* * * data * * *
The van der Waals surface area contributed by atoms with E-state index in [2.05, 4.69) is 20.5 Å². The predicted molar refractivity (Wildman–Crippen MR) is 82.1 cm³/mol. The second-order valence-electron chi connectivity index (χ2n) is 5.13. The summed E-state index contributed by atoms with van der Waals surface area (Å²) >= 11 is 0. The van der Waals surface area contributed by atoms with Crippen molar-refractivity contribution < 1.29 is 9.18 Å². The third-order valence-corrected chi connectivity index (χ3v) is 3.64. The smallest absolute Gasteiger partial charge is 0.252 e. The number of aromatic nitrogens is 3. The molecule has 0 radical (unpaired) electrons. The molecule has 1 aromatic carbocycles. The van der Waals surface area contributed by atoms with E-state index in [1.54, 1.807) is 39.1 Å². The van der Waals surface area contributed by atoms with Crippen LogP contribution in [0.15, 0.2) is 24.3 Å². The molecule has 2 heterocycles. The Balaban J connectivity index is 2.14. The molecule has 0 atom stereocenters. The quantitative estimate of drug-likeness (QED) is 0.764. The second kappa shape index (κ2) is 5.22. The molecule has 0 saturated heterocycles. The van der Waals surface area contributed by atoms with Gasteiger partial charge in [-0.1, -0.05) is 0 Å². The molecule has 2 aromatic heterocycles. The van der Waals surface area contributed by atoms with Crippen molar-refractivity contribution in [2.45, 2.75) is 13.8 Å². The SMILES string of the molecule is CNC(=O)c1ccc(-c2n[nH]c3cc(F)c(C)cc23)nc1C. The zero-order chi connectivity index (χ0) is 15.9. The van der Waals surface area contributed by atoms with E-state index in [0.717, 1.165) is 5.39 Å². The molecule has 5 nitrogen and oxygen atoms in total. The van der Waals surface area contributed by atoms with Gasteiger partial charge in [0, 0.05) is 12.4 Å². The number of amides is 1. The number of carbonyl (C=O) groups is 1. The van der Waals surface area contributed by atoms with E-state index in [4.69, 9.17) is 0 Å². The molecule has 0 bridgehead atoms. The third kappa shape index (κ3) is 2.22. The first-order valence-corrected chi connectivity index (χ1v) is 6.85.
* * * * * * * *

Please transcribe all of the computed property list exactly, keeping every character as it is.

The van der Waals surface area contributed by atoms with E-state index in [2.05, 4.69) is 20.5 Å². The predicted molar refractivity (Wildman–Crippen MR) is 82.1 cm³/mol. The second-order valence-electron chi connectivity index (χ2n) is 5.13. The summed E-state index contributed by atoms with van der Waals surface area (Å²) >= 11 is 0. The van der Waals surface area contributed by atoms with Crippen molar-refractivity contribution < 1.29 is 9.18 Å². The third-order valence-corrected chi connectivity index (χ3v) is 3.64. The smallest absolute Gasteiger partial charge is 0.252 e. The number of aromatic nitrogens is 3. The molecule has 0 radical (unpaired) electrons. The molecule has 1 aromatic carbocycles. The van der Waals surface area contributed by atoms with E-state index in [1.54, 1.807) is 39.1 Å². The van der Waals surface area contributed by atoms with Crippen LogP contribution in [0.15, 0.2) is 24.3 Å². The molecule has 2 heterocycles. The Balaban J connectivity index is 2.14. The molecule has 0 atom stereocenters. The quantitative estimate of drug-likeness (QED) is 0.764. The second kappa shape index (κ2) is 5.22. The molecule has 0 saturated heterocycles. The van der Waals surface area contributed by atoms with Gasteiger partial charge in [-0.1, -0.05) is 0 Å². The molecule has 2 aromatic heterocycles. The van der Waals surface area contributed by atoms with Crippen molar-refractivity contribution in [2.45, 2.75) is 13.8 Å². The SMILES string of the molecule is CNC(=O)c1ccc(-c2n[nH]c3cc(F)c(C)cc23)nc1C. The zero-order chi connectivity index (χ0) is 15.9. The van der Waals surface area contributed by atoms with E-state index in [0.717, 1.165) is 5.39 Å². The molecule has 5 nitrogen and oxygen atoms in total. The van der Waals surface area contributed by atoms with Gasteiger partial charge in [0, 0.05) is 12.4 Å². The number of amides is 1. The number of carbonyl (C=O) groups is 1. The van der Waals surface area contributed by atoms with E-state index in [4.69, 9.17) is 0 Å². The molecule has 0 bridgehead atoms. The third kappa shape index (κ3) is 2.22. The first-order valence-corrected chi connectivity index (χ1v) is 6.85.